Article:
The hypebeast world is just a culture compendium. Maybe compendium is the wrong word. That word suggests it’s almost a collection of similar things. The hype beast world mashes different cultures, and is equal parts hiphop, street art, high art, skate culture, and more. It’s high class and low brow all at once.
It’s both elite and open, but it all somehow works. It reflects subculture’s revolver picking up turnstile speed, launching into mainstream society. It’s convergence culture in a capsule that’s far more expansive than the term capsule suggests, and can be scumbag luxe TMZ fodder and Greenwich art show catered by Wolfgang and Mario all at once. Bringing all this together is what “streetwear” reflects. My homie Greg Selkoe calls it “Verge Culture” – crafted by the kids brought up on the internet, born in the 80’s, raised in the 90’s – and progressed by it’s second wave of millennial babies.
In this world the 4 eyed man is king, and the Gods have more in common with Dr. Frankenstein and Andy Warhol than a traditional “white bearded one”.
The lines have been blurred. Warhol’s “pop art” movement that started decades back is the only genre of art that exists, because it’s so fucking expansive.
Graphics have always been a key ingredient in this mix – it began with skate lines sold in CCS in the early 90’s, stickers and patches and one off rad shit you couldn’t even get unless you got it. Supreme was one of the first of this wave, made by and for the Manhattan and borough kids who grinded the rails and listened to punk and rap. Asia set it off in the late 90’s with BAPE and EVISU, NYC’s hiphop wave went next, with rappers putting out lines and drops pretty frequently. The graphic T-shirt has eventually become synonymous with streetwear. Sneakers, especially basketball ones, were the next wave of this, with humanity clamoring for the rarest Jordan sneaker across the globe, and paying top dollar for the ideal set.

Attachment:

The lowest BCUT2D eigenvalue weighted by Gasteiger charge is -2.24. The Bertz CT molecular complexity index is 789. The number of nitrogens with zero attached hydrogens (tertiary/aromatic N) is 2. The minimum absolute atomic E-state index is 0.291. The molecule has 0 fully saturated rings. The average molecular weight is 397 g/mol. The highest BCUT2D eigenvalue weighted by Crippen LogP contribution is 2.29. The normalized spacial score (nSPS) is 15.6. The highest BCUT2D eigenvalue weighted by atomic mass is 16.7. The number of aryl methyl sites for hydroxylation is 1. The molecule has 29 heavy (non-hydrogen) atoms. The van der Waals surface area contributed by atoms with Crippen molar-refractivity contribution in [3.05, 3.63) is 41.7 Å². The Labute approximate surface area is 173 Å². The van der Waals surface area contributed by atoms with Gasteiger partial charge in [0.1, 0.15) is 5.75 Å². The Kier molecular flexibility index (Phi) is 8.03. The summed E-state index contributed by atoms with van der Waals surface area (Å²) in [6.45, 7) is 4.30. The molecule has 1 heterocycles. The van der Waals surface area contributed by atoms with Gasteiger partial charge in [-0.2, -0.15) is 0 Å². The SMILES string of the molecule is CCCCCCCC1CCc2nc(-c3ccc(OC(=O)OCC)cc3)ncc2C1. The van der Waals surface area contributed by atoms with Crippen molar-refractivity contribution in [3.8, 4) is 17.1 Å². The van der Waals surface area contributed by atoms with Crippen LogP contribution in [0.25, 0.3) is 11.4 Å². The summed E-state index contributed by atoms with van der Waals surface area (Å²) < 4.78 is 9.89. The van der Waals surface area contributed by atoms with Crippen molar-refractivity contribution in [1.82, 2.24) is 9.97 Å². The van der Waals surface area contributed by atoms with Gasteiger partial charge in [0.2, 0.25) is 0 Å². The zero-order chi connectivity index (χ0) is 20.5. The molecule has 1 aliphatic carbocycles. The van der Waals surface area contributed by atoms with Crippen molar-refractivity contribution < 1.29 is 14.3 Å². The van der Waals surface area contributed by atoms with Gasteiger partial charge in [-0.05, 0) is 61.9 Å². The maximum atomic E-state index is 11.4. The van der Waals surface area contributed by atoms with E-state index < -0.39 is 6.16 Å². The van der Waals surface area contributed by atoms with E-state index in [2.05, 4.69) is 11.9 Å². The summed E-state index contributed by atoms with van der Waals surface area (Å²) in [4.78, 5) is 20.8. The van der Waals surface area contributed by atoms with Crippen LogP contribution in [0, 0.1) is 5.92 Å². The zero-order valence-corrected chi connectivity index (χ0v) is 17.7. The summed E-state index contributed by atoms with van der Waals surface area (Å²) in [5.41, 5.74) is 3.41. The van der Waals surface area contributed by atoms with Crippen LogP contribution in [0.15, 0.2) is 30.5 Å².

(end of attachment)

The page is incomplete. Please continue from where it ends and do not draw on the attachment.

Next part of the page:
Enter designer Jeff Cole. Cole, from the Chicago area, is exactly the kid I’m talking about. He is bringing pop culture references into the fold in a new way, blending sneaker designs with the most recognizable characters from movies, television and video games. And a lot of it is 90’s based.
A designer and artist by background, he’s been responsible for Dr. Frankensteining Verge Culture in a way that evolves Warhol’s “pop art” in the perfect way. YEEZY Lamborghini – the final results are intricately made, visually compelling, and completely perfect for Instagram. Cole’s account is garnering quite a bit of attention from kids who love seeing his original Air Jordan x Superhero mashups, but also celebrities who want to hang his work in their walls, and brands like Nike / Jordan who are interested in how he is re-imagining their products.
Cole and I chopped it up this week. Now you can be a fly on the wall of that discussion. He’s dope as hell, and this is just the start with us. Ladies & Gentleman, here’s the official interview with the mad scientist himself.
1. Cole! what’s up brother? Give me a little backdrop capsule on you- where are you from, and how did you grow up?